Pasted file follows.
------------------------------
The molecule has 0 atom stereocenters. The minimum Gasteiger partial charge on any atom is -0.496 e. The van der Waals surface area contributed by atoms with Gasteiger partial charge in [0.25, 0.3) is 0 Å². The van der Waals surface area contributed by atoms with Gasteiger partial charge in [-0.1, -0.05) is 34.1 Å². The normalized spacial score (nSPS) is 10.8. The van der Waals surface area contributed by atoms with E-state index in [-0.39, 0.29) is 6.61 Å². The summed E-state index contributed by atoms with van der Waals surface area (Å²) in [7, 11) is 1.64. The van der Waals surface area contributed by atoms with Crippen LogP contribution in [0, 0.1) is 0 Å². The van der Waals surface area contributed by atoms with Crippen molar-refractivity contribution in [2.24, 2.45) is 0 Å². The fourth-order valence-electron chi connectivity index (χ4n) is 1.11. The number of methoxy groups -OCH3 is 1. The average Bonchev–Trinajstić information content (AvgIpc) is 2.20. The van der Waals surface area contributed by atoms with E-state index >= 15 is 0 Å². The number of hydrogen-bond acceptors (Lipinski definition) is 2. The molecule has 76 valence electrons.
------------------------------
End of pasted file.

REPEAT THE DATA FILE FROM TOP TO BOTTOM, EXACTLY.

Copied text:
The molecule has 0 atom stereocenters. The minimum Gasteiger partial charge on any atom is -0.496 e. The van der Waals surface area contributed by atoms with Gasteiger partial charge in [0.25, 0.3) is 0 Å². The van der Waals surface area contributed by atoms with Gasteiger partial charge in [-0.1, -0.05) is 34.1 Å². The normalized spacial score (nSPS) is 10.8. The van der Waals surface area contributed by atoms with E-state index in [-0.39, 0.29) is 6.61 Å². The summed E-state index contributed by atoms with van der Waals surface area (Å²) in [7, 11) is 1.64. The van der Waals surface area contributed by atoms with Crippen LogP contribution in [0, 0.1) is 0 Å². The van der Waals surface area contributed by atoms with Crippen molar-refractivity contribution in [2.24, 2.45) is 0 Å². The fourth-order valence-electron chi connectivity index (χ4n) is 1.11. The number of methoxy groups -OCH3 is 1. The average Bonchev–Trinajstić information content (AvgIpc) is 2.20. The van der Waals surface area contributed by atoms with E-state index >= 15 is 0 Å². The number of hydrogen-bond acceptors (Lipinski definition) is 2. The molecule has 76 valence electrons.